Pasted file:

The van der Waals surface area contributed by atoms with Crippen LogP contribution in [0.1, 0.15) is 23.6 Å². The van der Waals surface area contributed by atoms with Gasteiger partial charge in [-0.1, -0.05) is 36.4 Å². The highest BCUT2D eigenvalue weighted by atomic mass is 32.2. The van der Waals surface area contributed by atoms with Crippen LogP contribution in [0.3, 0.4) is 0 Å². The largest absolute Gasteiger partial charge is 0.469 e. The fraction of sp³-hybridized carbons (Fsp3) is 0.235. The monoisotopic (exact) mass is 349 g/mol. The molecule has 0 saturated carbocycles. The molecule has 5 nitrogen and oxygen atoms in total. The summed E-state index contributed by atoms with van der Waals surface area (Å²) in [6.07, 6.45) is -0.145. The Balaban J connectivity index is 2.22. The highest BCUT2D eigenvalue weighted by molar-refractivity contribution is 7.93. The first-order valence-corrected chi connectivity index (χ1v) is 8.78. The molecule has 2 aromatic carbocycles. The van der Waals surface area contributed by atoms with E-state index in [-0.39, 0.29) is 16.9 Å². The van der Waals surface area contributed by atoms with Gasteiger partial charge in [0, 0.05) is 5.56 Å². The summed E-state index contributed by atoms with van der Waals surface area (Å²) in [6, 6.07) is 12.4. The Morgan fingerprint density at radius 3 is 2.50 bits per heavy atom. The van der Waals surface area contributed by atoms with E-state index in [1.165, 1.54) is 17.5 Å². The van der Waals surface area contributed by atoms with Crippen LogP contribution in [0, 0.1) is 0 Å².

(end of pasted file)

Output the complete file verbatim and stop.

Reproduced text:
The van der Waals surface area contributed by atoms with Crippen LogP contribution in [0.1, 0.15) is 23.6 Å². The van der Waals surface area contributed by atoms with Gasteiger partial charge in [-0.1, -0.05) is 36.4 Å². The highest BCUT2D eigenvalue weighted by atomic mass is 32.2. The van der Waals surface area contributed by atoms with Crippen LogP contribution in [0.3, 0.4) is 0 Å². The largest absolute Gasteiger partial charge is 0.469 e. The fraction of sp³-hybridized carbons (Fsp3) is 0.235. The monoisotopic (exact) mass is 349 g/mol. The molecule has 0 saturated carbocycles. The molecule has 5 nitrogen and oxygen atoms in total. The summed E-state index contributed by atoms with van der Waals surface area (Å²) in [6.07, 6.45) is -0.145. The Balaban J connectivity index is 2.22. The highest BCUT2D eigenvalue weighted by molar-refractivity contribution is 7.93. The first-order valence-corrected chi connectivity index (χ1v) is 8.78. The molecule has 2 aromatic carbocycles. The van der Waals surface area contributed by atoms with E-state index in [-0.39, 0.29) is 16.9 Å². The van der Waals surface area contributed by atoms with Gasteiger partial charge in [0, 0.05) is 5.56 Å². The summed E-state index contributed by atoms with van der Waals surface area (Å²) in [6, 6.07) is 12.4. The Morgan fingerprint density at radius 3 is 2.50 bits per heavy atom. The van der Waals surface area contributed by atoms with E-state index in [1.165, 1.54) is 17.5 Å². The van der Waals surface area contributed by atoms with Crippen LogP contribution in [0, 0.1) is 0 Å².